This is an image of some artist's chalk. And let's talk about our white balance controls as we know drag to the left it cools things off, drag to the right it warms them up. We can also double click any of these sliders to reset and then we can affect the tint right in here you can see that I'm changing all of the colors and these sliders tend to sort of overpower whatever color was there. Double click those sliders to bring them back to their default settings. Next, let's go through our tunnel adjustments. Here if we set the exposure that really sets how much color we have.
Contrast we can increase or decrease the color saturation with that contrast slider. If we want to bring more color and details from these brighter areas, we could drop the whites down and the highlights so I'm bringing both those sliders down now I have more color in that area than before and you can see how I'm bringing more detail into that area. The boxes we've seen make deeper, richer colors and the shadows sometimes we need to bring some back there so that's bringing some light back into those shadowy areas.
Okay well so far so good, we have created or crafted a unique color look using these sliders, contrast, exposure, highlights, shadows, whites you get the idea. Now what about using some of our presence controls? Well one slider we haven't talked about is clarity. What clarity does is add mid-tone contrast and let me zoom in on the image so you can see that a little bit better, here's without clarity and here's with clarity. It adds really nice kind of texture and tone but sometimes it can also make the image look a little bit dirty or dingy and here you can see why that is, is what's happening is it's actually removing color.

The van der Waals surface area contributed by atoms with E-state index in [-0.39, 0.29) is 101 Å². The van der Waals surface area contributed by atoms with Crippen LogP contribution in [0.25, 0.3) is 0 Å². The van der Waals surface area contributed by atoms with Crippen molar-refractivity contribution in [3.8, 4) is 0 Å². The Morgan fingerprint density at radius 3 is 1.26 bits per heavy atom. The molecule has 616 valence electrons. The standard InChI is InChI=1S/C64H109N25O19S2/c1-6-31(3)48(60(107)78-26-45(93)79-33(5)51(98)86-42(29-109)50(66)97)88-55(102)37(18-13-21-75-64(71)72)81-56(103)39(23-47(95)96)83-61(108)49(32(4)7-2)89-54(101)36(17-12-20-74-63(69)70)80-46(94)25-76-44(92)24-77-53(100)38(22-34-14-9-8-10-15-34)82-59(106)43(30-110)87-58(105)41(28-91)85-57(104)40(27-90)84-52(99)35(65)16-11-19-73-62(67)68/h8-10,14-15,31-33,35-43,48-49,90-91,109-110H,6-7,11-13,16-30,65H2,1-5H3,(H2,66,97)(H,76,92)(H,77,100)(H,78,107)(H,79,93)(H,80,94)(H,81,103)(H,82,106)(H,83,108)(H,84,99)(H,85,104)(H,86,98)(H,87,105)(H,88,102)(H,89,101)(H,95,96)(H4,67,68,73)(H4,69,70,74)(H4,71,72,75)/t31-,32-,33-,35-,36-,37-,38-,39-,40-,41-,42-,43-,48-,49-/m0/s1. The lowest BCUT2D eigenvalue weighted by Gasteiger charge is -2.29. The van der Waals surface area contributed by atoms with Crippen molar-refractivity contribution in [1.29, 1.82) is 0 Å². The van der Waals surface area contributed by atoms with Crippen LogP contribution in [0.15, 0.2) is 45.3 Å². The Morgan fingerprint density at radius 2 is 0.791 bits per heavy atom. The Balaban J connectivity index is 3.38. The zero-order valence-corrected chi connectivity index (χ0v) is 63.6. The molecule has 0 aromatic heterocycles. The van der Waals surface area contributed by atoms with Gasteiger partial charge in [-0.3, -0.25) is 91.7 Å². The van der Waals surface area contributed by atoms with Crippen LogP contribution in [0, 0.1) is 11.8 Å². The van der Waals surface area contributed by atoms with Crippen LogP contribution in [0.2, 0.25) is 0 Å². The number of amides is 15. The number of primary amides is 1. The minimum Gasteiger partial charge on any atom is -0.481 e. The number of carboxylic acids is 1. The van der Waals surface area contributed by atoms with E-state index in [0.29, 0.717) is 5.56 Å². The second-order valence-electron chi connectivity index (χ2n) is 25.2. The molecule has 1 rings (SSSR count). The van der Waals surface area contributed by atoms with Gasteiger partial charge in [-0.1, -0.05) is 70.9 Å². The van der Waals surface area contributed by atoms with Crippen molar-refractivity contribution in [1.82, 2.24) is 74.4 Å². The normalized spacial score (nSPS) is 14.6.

So when you increase the clarity slider it actually drops the color down a little bit so often if you have increased clarity what you need to do is bring up a little bit of vibrance and maybe even a little bit of saturation. Now when I have a mix of clarity, vibrance and saturation, we have a pretty good looking image. Tap the backslash key and you can see here's before. Tap it again and you can see the after. Another thing I want to highlight which I'll do by moving to another image is that with our vibrance as I mentioned before what it really likes to do is find these hidden colors, so with this image you can see I have some artist chalk, it's all gray except for one blue piece of chalk and here perhaps we increase our exposure or set our contrast and our blacks.
Maybe we add a little bit of clarity and decide hey, I want to increase the color saturation so I drag this to the right, well in doing that sure, the blue's a little bit bluer, we some little orange specks here but the gray chalk is still basically gray. Take a look at what happens as I increase my vibrance, but when I increase that it found all of this hidden blue. All those colors were there but now when we increase that vibrance it brings or draws those out.
- Using the core color tools
- Changing a background color
- Painting in a new hair color
- Working on a landscape
- Fine-tuning color with split toning
- Working with the HSL controls
- Creating your own color presets
- Finding and managing third-party color presets
- Crafting unique color looks